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free feeding VS fixed feeding



 
 
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  #1  
Old February 21st 04, 08:28 PM
Amy
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Default free feeding VS fixed feeding

I've recently switched my cats from free to fixed feeding. They really
don't like it and I'm tempted to switch them back. Is fixed feeding really
all that beneficial?

Thanks.
Amy
  #2  
Old February 21st 04, 08:39 PM
Elizabeth Blake
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Default

"Amy" wrote in message
news
I've recently switched my cats from free to fixed feeding. They really
don't like it and I'm tempted to switch them back. Is fixed feeding really
all that beneficial?

I think it depends on the cat. When I only had Tiger, she had dry food
available all the time and it was fine. Then I got Otto, and I also left
food out all the time. Otto ended up being a little pig, and he would eat
as much as possible. He ended up gaining a lot of weight and puking a lot.
He would also play hockey with the dry food, and I'd find it all over the
place. Now I give them wet food in the morning and a little dry after
they've eaten most/all of the wet. Same thing in the evening. If I still
only had Tiger, I would continue to give her as much as she wanted.

At work I also have two cats. If we free fed them, Stinky would overeat.
Stinky's bowl is downstairs in my basement office. Harriet's bowl is
upstairs, and she eats so slowly she's pretty much free fed, since there's
always food in her bowl. Stinky won't go upstairs during the day, so it's
safe to leave food in Harriet's bowl. Once everyone leaves at night, I'm
sure Stinky does go up there to check out Harriet's bowl, but by that time a
lot of it is gone so I don't worry about it too much.

Liz


  #3  
Old February 21st 04, 08:39 PM
Elizabeth Blake
external usenet poster
 
Posts: n/a
Default

"Amy" wrote in message
news
I've recently switched my cats from free to fixed feeding. They really
don't like it and I'm tempted to switch them back. Is fixed feeding really
all that beneficial?

I think it depends on the cat. When I only had Tiger, she had dry food
available all the time and it was fine. Then I got Otto, and I also left
food out all the time. Otto ended up being a little pig, and he would eat
as much as possible. He ended up gaining a lot of weight and puking a lot.
He would also play hockey with the dry food, and I'd find it all over the
place. Now I give them wet food in the morning and a little dry after
they've eaten most/all of the wet. Same thing in the evening. If I still
only had Tiger, I would continue to give her as much as she wanted.

At work I also have two cats. If we free fed them, Stinky would overeat.
Stinky's bowl is downstairs in my basement office. Harriet's bowl is
upstairs, and she eats so slowly she's pretty much free fed, since there's
always food in her bowl. Stinky won't go upstairs during the day, so it's
safe to leave food in Harriet's bowl. Once everyone leaves at night, I'm
sure Stinky does go up there to check out Harriet's bowl, but by that time a
lot of it is gone so I don't worry about it too much.

Liz


  #4  
Old February 21st 04, 10:16 PM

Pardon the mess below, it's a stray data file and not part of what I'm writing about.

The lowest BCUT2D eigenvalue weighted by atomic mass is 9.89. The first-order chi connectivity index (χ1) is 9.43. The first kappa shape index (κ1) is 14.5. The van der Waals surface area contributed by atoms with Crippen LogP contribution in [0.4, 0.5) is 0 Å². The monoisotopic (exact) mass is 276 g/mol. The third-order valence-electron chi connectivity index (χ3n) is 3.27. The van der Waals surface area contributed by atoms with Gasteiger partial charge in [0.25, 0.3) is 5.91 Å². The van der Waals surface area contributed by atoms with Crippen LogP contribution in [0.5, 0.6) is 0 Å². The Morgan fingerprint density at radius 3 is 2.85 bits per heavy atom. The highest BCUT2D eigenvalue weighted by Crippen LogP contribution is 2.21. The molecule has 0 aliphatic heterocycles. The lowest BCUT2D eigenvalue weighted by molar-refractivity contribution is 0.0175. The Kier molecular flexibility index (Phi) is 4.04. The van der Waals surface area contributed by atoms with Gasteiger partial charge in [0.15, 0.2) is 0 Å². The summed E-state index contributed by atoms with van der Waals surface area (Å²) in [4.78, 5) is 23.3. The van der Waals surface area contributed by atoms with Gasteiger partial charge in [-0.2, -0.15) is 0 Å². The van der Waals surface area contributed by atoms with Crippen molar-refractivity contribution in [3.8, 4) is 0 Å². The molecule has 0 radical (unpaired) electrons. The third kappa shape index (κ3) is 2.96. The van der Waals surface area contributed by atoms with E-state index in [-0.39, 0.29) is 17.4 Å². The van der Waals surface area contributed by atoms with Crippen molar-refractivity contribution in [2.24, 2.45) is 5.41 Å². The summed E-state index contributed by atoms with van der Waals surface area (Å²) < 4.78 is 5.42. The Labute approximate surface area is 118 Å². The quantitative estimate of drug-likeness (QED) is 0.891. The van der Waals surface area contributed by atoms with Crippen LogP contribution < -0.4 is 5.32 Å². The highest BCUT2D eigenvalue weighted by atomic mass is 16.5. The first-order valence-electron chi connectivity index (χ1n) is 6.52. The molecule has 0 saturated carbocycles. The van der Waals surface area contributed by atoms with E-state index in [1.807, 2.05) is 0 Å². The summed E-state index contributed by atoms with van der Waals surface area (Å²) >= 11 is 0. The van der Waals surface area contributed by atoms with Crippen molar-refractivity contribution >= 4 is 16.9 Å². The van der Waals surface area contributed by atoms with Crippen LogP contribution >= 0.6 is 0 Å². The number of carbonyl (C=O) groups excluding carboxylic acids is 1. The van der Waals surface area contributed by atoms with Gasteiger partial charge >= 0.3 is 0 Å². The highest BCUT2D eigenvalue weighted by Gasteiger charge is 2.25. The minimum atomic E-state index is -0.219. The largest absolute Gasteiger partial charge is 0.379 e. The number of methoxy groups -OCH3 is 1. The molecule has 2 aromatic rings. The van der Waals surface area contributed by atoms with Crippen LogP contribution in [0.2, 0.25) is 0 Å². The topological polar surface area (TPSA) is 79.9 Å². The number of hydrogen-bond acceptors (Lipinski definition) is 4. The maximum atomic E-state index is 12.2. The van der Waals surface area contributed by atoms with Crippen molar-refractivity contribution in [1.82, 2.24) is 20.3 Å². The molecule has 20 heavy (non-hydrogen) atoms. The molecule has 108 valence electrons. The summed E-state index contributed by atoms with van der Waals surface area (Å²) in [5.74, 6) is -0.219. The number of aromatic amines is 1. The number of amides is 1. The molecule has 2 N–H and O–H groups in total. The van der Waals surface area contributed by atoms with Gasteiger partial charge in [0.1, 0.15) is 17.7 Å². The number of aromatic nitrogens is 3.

MaryL
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Posts: n/a
Default


"Amy" wrote in message
news
I've recently switched my cats from free to fixed feeding. They really
don't like it and I'm tempted to switch them back. Is fixed feeding really
all that beneficial?

Thanks.
Amy


I previously free-fed my cat Holly with hairball control dry food. I
adopted Duffy a year ago. He had been at the shelter for 3 months and was
free fed on whatever dry food had been donated during the period. I also
learned about that same time that Holly (who previously had maintained
stable weight) had gained about 1 pound over the previous year -- a
significant percentage of a cat's weight. On the advice of people from this
NG, I switched to premium canned food. I used Wellness canned and Felidae
canned for Holly, and I originally started Duffy on Innova because he was
much too thin when I adopted him. After Duffy gained some weight, I changed
his diet to Wellness and Felidae. I now feed both cats approximately 1/3
can of canned food twice a day. Every third or fourth day, I give them a
small amount of Wellness dry as a treat. Both are at their "ideal" weights
and have maintained that weight under this plan.

Like you, I had difficulty converting my cats to canned food. They resisted
and did not eat well at first, and I had terrible feelings of guilt.
However, I am glad I persisted because they both are at optimum health,
their fur is soft and glossy, and both now look forward to their meals
(scheduled for 12 hours apart, or as close to that as possible). In fact,
they will come to get me if I delay too long. I do still give them a small
amount of Wellness dry every 3rd or 4th day as a treat because they really
like it. Duffy, especially, comes running as soon as he hears the
"clinking" sound of dry food dropping into the food bowls.

I would strongly encourage you to continue with your plan to switch to
canned food, but make sure it is very good quality food. I think your cats
will benefit, and you will eventually find that they will adjust (but your
heart will hurt in the meantime).

MaryL
(take out the litter to reply)

Photos of Duffy and Holly: 'o'
http://tinyurl.com/8y54 (Introducing Duffy to Holly)
http://tinyurl.com/8y56 (Duffy and Holly "settle in")




  #5  
Old February 21st 04, 10:16 PM
MaryL
external usenet poster
 
Posts: n/a
Default


"Amy" wrote in message
news
I've recently switched my cats from free to fixed feeding. They really
don't like it and I'm tempted to switch them back. Is fixed feeding really
all that beneficial?

Thanks.
Amy


I previously free-fed my cat Holly with hairball control dry food. I
adopted Duffy a year ago. He had been at the shelter for 3 months and was
free fed on whatever dry food had been donated during the period. I also
learned about that same time that Holly (who previously had maintained
stable weight) had gained about 1 pound over the previous year -- a
significant percentage of a cat's weight. On the advice of people from this
NG, I switched to premium canned food. I used Wellness canned and Felidae
canned for Holly, and I originally started Duffy on Innova because he was
much too thin when I adopted him. After Duffy gained some weight, I changed
his diet to Wellness and Felidae. I now feed both cats approximately 1/3
can of canned food twice a day. Every third or fourth day, I give them a
small amount of Wellness dry as a treat. Both are at their "ideal" weights
and have maintained that weight under this plan.

Like you, I had difficulty converting my cats to canned food. They resisted